It's fair to debate the wisdom of committing so much money to slugger Chris Davis when the Orioles still have not satisfied enough of their offseason needs to be considered a significantly better team than the one that lost half of its games in 2015.
There might have been better ways to divide up $161 million — if that was even an option — to put the Orioles in position to return to the playoffs this year, but there is the bigger picture to consider.
To fully appreciate that concept, you have to think back to where this club was at this time last year. At that time, just about everyone was assuming there would be a huge free-agent exodus at the end of last season and the oft-cited window of opportunity to win with the current group of players was getting ready to slam shut.
Well, it didn't. The decision by catcher Matt Wieters to accept the Orioles' one-year qualifying offer was the first sign that the front office might be able to hold the nucleus of the team together. The signing of Darren O'Day to a top-market four-year deal was the second. But it took the giant seven-year deal that Davis signed last week to assure that the Orioles will have a large chunk of their explosive offense intact for the foreseeable future.
Think about it. Davis is signed through 2022. Adam Jones is locked up through 2018 and would like to sign an extension. Manny Machado is under team control for three more seasons and Jonathan Schoop for four. J.J Hardy has two more guaranteed years and a vesting option for 2018.
That's called stability, and guaranteeing it over a significant period is a major step toward being a regular participant in the postseason. The Orioles probably could have achieved some semblance of it by letting Davis go and using that money to lock up a couple of other big-name free agents, but there was little to indicate that amount was available for anyone else. There also was no guarantee that the right players could be acquired to maintain the positive clubhouse chemistry that has been such an important part of the team's success over the past four years.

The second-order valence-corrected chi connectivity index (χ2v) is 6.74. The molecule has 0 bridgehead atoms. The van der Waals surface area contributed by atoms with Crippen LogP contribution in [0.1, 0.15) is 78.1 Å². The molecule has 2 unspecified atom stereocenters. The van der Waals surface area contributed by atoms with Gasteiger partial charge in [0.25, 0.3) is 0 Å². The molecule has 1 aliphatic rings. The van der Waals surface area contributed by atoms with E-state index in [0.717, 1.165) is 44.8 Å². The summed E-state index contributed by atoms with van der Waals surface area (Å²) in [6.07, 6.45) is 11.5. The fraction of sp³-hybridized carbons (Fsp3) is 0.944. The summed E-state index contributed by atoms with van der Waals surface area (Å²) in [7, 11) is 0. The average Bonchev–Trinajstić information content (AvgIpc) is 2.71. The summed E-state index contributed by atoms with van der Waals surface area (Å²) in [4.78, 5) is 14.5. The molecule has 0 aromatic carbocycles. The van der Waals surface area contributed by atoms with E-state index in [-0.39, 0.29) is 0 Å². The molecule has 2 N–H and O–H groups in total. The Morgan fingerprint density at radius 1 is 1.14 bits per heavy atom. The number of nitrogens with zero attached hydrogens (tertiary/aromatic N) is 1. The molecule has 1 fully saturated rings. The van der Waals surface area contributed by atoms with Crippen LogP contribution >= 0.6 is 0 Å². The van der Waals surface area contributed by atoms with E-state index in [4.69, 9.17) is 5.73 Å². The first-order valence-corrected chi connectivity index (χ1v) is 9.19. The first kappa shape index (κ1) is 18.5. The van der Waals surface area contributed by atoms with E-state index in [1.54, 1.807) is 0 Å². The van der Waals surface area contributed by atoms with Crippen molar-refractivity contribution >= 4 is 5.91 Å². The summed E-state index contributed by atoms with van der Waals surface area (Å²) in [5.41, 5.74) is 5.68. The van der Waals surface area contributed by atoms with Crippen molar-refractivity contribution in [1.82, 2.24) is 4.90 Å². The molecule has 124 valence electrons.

While we're at it, let's not discount Davis' tremendous popularity or disregard the likelihood that a signing of such magnitude will make Baltimore a more attractive destination for free agents in the future.
Last season was a disappointment, but manager Buck Showalter was quick to remind everyone during Davis' news conference last week that the Orioles have won more (regular-season) games over the past four years than any other American League team. That distinction is going to be hard to defend and extend this year without a sharp upturn in the performance of the starting rotation, but the organization can now focus heavily on developing pitching over the next three years.
Baseball operations chief Dan Duquette continues to search for at least one veteran pitcher to flesh out the rotation. But — even if he succeeds — it is going to take turnaround performances by Chris Tillman and Miguel Gonzalez and a developmental leap by Kevin Gausman to give the Orioles enough steady starting pitching to be a real player in a division that appears to be stronger from top to bottom than last year.
Maybe that's asking too much. Maybe it's a stretch to envision the Orioles back in the playoffs in 2016, depending on what the front office can accomplish over the next month or so. But the window of opportunity is still open and it could stay that way for a long time if the Orioles are able to take advantage of a boatload of picks in this year's draft.
The organization certainly hoped to be further along at this point in its developmental arc, but injuries to top prospects Dylan Bundy and Hunter Harvey have created a minor league pitching gap that might take a couple more years to fill.
Barring a late-winter pitching acquisition, the Orioles will give Triple-A prospects Mike Wright and Tyler Wilson the opportunity this spring to fill the fifth slot in the rotation and provide the starting depth the club so sorely needs.
In a perfect orange-and-black world, one of them will pop and the Orioles will ride their power-packed lineup back to the postseason.
Even in an imperfect world where the Orioles end up in the middle of the pack this year, the long view is brighter with Davis locked up and the nucleus of the offense in place for the long haul.